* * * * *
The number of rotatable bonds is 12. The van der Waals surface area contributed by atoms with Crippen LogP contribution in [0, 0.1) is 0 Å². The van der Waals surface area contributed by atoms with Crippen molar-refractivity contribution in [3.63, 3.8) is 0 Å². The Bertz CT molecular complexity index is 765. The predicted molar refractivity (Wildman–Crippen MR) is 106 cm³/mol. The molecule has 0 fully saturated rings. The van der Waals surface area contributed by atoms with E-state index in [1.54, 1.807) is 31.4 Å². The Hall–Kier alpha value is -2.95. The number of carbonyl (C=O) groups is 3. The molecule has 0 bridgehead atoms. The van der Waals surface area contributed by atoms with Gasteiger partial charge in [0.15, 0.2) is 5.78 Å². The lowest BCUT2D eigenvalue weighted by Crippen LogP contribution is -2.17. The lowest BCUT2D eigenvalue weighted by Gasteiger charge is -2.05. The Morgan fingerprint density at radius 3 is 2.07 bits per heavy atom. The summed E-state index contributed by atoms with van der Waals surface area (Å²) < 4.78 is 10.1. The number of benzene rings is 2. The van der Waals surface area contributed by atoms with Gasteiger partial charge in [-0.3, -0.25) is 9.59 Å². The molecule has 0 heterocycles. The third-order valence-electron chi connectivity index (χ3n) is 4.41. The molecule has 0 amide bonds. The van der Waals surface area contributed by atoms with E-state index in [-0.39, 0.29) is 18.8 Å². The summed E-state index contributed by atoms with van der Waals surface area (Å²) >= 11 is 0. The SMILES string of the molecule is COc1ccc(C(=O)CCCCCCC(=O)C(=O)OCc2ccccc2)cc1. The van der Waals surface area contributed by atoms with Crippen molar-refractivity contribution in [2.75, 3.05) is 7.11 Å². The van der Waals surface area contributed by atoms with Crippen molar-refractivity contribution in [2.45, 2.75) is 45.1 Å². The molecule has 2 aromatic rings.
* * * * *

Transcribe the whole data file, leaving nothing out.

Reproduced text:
The number of rotatable bonds is 12. The van der Waals surface area contributed by atoms with Crippen LogP contribution in [0, 0.1) is 0 Å². The van der Waals surface area contributed by atoms with Crippen molar-refractivity contribution in [3.63, 3.8) is 0 Å². The Bertz CT molecular complexity index is 765. The predicted molar refractivity (Wildman–Crippen MR) is 106 cm³/mol. The molecule has 0 fully saturated rings. The van der Waals surface area contributed by atoms with E-state index in [1.54, 1.807) is 31.4 Å². The Hall–Kier alpha value is -2.95. The number of carbonyl (C=O) groups is 3. The molecule has 0 bridgehead atoms. The van der Waals surface area contributed by atoms with Gasteiger partial charge in [0.15, 0.2) is 5.78 Å². The lowest BCUT2D eigenvalue weighted by Crippen LogP contribution is -2.17. The lowest BCUT2D eigenvalue weighted by Gasteiger charge is -2.05. The Morgan fingerprint density at radius 3 is 2.07 bits per heavy atom. The summed E-state index contributed by atoms with van der Waals surface area (Å²) < 4.78 is 10.1. The number of benzene rings is 2. The van der Waals surface area contributed by atoms with Gasteiger partial charge in [-0.3, -0.25) is 9.59 Å². The molecule has 0 heterocycles. The third-order valence-electron chi connectivity index (χ3n) is 4.41. The molecule has 0 amide bonds. The van der Waals surface area contributed by atoms with E-state index in [-0.39, 0.29) is 18.8 Å². The summed E-state index contributed by atoms with van der Waals surface area (Å²) >= 11 is 0. The SMILES string of the molecule is COc1ccc(C(=O)CCCCCCC(=O)C(=O)OCc2ccccc2)cc1. The van der Waals surface area contributed by atoms with Crippen molar-refractivity contribution in [2.75, 3.05) is 7.11 Å². The van der Waals surface area contributed by atoms with Crippen molar-refractivity contribution in [2.45, 2.75) is 45.1 Å². The molecule has 2 aromatic rings.